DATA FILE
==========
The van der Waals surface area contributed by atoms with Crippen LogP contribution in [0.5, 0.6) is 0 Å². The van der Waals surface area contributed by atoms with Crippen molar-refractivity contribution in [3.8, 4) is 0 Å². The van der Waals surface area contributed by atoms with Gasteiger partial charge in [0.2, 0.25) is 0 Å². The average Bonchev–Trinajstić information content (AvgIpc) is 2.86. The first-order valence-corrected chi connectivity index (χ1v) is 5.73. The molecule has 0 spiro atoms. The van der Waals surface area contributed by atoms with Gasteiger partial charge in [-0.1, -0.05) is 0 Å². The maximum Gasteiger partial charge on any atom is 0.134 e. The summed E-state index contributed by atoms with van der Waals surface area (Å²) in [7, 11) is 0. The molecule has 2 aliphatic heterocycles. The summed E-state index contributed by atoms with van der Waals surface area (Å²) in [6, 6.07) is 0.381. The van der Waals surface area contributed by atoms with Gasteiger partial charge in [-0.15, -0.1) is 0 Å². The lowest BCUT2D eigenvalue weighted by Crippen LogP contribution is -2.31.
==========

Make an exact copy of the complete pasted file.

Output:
The van der Waals surface area contributed by atoms with Crippen LogP contribution in [0.5, 0.6) is 0 Å². The van der Waals surface area contributed by atoms with Crippen molar-refractivity contribution in [3.8, 4) is 0 Å². The van der Waals surface area contributed by atoms with Gasteiger partial charge in [0.2, 0.25) is 0 Å². The average Bonchev–Trinajstić information content (AvgIpc) is 2.86. The first-order valence-corrected chi connectivity index (χ1v) is 5.73. The molecule has 0 spiro atoms. The van der Waals surface area contributed by atoms with Gasteiger partial charge in [-0.1, -0.05) is 0 Å². The maximum Gasteiger partial charge on any atom is 0.134 e. The summed E-state index contributed by atoms with van der Waals surface area (Å²) in [7, 11) is 0. The molecule has 2 aliphatic heterocycles. The summed E-state index contributed by atoms with van der Waals surface area (Å²) in [6, 6.07) is 0.381. The van der Waals surface area contributed by atoms with Gasteiger partial charge in [-0.15, -0.1) is 0 Å². The lowest BCUT2D eigenvalue weighted by Crippen LogP contribution is -2.31.